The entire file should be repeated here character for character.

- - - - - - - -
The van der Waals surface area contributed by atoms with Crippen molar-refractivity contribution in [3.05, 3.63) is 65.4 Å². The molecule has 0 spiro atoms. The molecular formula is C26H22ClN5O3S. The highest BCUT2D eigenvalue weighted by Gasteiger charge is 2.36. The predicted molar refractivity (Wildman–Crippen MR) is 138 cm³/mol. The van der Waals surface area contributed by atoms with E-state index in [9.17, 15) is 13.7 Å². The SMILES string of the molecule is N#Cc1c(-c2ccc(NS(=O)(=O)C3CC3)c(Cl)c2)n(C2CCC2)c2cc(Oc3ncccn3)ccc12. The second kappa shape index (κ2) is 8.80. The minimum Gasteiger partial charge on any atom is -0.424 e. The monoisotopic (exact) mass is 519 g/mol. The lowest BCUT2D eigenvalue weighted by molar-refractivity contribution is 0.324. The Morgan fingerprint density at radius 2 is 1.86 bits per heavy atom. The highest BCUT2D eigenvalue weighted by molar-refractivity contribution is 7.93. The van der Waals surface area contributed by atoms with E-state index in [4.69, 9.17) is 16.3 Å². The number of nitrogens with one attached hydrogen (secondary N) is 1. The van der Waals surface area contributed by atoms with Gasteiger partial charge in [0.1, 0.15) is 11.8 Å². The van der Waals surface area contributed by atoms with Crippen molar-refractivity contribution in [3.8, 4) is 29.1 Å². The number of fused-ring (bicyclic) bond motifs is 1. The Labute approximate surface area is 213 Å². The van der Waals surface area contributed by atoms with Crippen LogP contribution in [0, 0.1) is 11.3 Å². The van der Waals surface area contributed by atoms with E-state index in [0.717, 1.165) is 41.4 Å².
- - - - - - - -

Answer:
The van der Waals surface area contributed by atoms with Crippen molar-refractivity contribution in [3.05, 3.63) is 65.4 Å². The molecule has 0 spiro atoms. The molecular formula is C26H22ClN5O3S. The highest BCUT2D eigenvalue weighted by Gasteiger charge is 2.36. The predicted molar refractivity (Wildman–Crippen MR) is 138 cm³/mol. The van der Waals surface area contributed by atoms with E-state index in [9.17, 15) is 13.7 Å². The SMILES string of the molecule is N#Cc1c(-c2ccc(NS(=O)(=O)C3CC3)c(Cl)c2)n(C2CCC2)c2cc(Oc3ncccn3)ccc12. The second kappa shape index (κ2) is 8.80. The minimum Gasteiger partial charge on any atom is -0.424 e. The monoisotopic (exact) mass is 519 g/mol. The lowest BCUT2D eigenvalue weighted by molar-refractivity contribution is 0.324. The Morgan fingerprint density at radius 2 is 1.86 bits per heavy atom. The highest BCUT2D eigenvalue weighted by molar-refractivity contribution is 7.93. The van der Waals surface area contributed by atoms with E-state index in [4.69, 9.17) is 16.3 Å². The number of nitrogens with one attached hydrogen (secondary N) is 1. The van der Waals surface area contributed by atoms with Gasteiger partial charge in [0.1, 0.15) is 11.8 Å². The van der Waals surface area contributed by atoms with Crippen molar-refractivity contribution in [3.8, 4) is 29.1 Å². The number of fused-ring (bicyclic) bond motifs is 1. The Labute approximate surface area is 213 Å². The van der Waals surface area contributed by atoms with Crippen LogP contribution in [0, 0.1) is 11.3 Å². The van der Waals surface area contributed by atoms with E-state index in [0.717, 1.165) is 41.4 Å².